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Can you paint over wallpaper glue/backing? And can you "seal" the paint?
May 22, 2008 8:09 PM   Subscribe

Can you paint over wallpaper glue/backing? And can you "seal" the paint?

In the ongoing game of "I'll help you fix up your bathroom if you'll help me fix up mine" between a friend and I, wall surfaces have finally come to the fore.

I'm taking down ugly beige wallpaper older than I am, in a badly-added bathroom, and it's clear that the wallpaper was applied with some level of enthusiasm. The paper comes off, nice and easy (I could probably pull off all of the paper in about five minutes), but only about two-thirds of it (the top layer) - leaving a lightly furry thin layer of paper (backing?) plus what appears to be a walloping amount of glue. A steamer (granted, it was a crappy Steam Buddy) did not speed things along. Warm, soapy water did not go any faster. Nor did using hot water with fabric softener. It's about a minute to do a square inch. The prospect of trying to scrape all of this off (time-consuming, I'm guessing a couple of days) without taking off the surface of the drywall (which is not even greenboard!) has made me wonder if I can't simply paint over the fur/glue. I'd have to mud in a couple of areas (the seams), but otherwise, are there compelling reasons not to do mud, then a coat or two of primer, then paint? Some sites say it isn't an issue, others act as if death itself is on the line. Is it just one of those "this is going to take ridiculous amounts of time, and is one of the reason why, when you search on AskMe for previous related questions, you get about five times as many hits relating to desktop wallpaper images for computers?" kinds of jobs?

In this thread, it seems as if all of the glue and backing were already gone, and in this thread, it seems as if they're planning to take off the whole wall - which is way beyond my skill level.

My friend's bathroom has a different issue - he has painted his and he has a four year old boy. One of the reasons the military does not employ four year old boys as snipers is, aside from the naptimes, that they have really lousy aim. Consequently, the wall nearest the toilet has taken a somewhat *wince* yellowish haze. He does not actually hit it directly, from what I can tell, he just creates a fine urine mist. Can you somehow seal paint with a thin coat of something transparent, so it can be wiped down easily? I know the problem will get better at some point as the child grows up, but the question remains - can you "seal" paint in bathrooms for these purposes, and are there good points as to why you should not do so?
posted by adipocere to Home & Garden (16 answers total) 3 users marked this as a favorite
 
I just got through stripping my kitchen, hallway and front entry of wallpaper put up with liberal amounts of glue. The wallpaper in my bathrooms came down much more easily, a difference I attributed to the humidity.

I found the steamer to be useless as well. A putty-knife (actually a 5-in-1 painter's tool) along with hot water with TSP (trisodium phosphate) worked well. You may also find that Dif Zinsser helps (you can substitute your local hardware store's knock-off version, I did). I tried painting over the glue in a small test area and the paint didn't adhere, and it looked awful when it dried. For me, a good soaking with TSP or the remover got the glue/backing to the point where it stripped off as easily as the paper did.

As for the issue of aim, I find that Fantastik with Bleach can remove "aim-stains" from the surfaces around my bathroom including laminate (vanity), wallpaper and regular latex paint (designed for kitchens and bathrooms). Just ask the paint department at your hardware store for a washable paint and clean it regularly.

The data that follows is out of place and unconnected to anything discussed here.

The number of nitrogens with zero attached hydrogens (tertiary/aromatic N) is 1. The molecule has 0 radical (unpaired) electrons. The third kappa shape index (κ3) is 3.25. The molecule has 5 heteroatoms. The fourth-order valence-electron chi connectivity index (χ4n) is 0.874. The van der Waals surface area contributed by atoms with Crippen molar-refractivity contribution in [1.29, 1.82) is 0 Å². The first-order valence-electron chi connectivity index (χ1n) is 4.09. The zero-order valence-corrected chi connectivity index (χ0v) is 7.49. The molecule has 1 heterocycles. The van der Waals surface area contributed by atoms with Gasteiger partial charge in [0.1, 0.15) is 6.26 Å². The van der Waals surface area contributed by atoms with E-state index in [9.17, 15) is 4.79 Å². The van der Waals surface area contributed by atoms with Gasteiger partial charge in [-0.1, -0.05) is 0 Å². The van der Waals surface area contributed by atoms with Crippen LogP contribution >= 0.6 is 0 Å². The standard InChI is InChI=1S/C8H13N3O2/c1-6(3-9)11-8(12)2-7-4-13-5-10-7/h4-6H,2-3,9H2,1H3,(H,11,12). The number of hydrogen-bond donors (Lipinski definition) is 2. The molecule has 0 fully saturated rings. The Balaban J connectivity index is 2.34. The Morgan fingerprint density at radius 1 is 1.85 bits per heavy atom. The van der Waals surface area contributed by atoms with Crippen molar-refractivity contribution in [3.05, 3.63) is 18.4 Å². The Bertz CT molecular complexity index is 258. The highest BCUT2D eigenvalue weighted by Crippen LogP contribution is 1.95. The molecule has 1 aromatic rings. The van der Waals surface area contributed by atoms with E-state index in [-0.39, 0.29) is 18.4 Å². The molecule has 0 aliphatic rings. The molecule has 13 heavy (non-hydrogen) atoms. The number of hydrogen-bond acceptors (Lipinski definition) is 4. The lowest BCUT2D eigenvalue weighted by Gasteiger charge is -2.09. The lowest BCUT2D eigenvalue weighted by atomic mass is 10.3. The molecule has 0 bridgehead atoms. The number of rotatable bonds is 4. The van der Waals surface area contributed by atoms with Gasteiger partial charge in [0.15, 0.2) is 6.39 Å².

posted by KevCed at 8:27 PM on May 22, 2008


I don't have much advice about the wallpaper. When we took down wallpaper in a bathroom, it took quite a bit of the drywall surface with it. So we ended up re-floating it. It took forever.

Regarding "sealing" the paint in the bathroom, it's not necessary. Use a glossy paint. (You don't have to use the highest level of gloss, there is a level that's often recommended for bathrooms and kitchens. Eggshell? Or the next gloss up from that? The reason glossy paint it glossy is that it's smooth, and the reason flat paint is flat is because it has particles mixed into it which diffuse light - they also make a rough surface that's basically impossible to wipe down.

Or maybe consider a nice butter yellow bathroom ;)
posted by RustyBrooks at 8:45 PM on May 22, 2008


In my own experience, attempting to "paint over" something with regular interior paint has never worked... the stuff underneath always shows through.
posted by crapmatic at 8:53 PM on May 22, 2008


I considered painting over wallpaper when I bought a house with ugly, metallic wallpaper in EVERY.SINGLE.ROOM. Everything I read, however, talked about painting over the vinyl surface. If you're down to the paper fuzz, you have to bite the bullet and strip it. You'll get an uneven surface and the paint will get absorbed into the paper. Unless you're going to somehow apply 18 coats of resin over it or something, you're hosed.

However, if you've got drywall rather than greenboard, I might consider just biting the bullet and redoing the walls - since you're going to f- up the drywall anyway as you strip (at least I did). And once you go through the full bs of removing wallpaper, you're certainly not going to want to redo your walls due to whatever mold or rot might come your way.

I know. Not the answer you wanted to hear. I bought a cheap, crappy steamer and ended up using the chemical stuff and plastic putty knives anyway. Perhaps an industrial steamer rented wouldn't be as maddening.
posted by Gucky at 9:22 PM on May 22, 2008 [1 favorite]


Regarding the wallpaper - you've got to strip it or remud the walls. In my last house, I stripped layer after layer of wallpaper. At the end I found my walls were just a mess and I had to remud anyway. Stripping the wall paper took days. Remudding took about 2 hours.

On to the Golden Glow walls. Oh sure the Dad is blaming the son , I bet Dad is part of the problem. :)

What type of paint are you using in the bathroom? I hate shiny walls as much as the next person, but if the young'un can't reliably hit the bowl you need something scrubbable. You'll need to go to at least a satin finish, but probably a semi-gloss.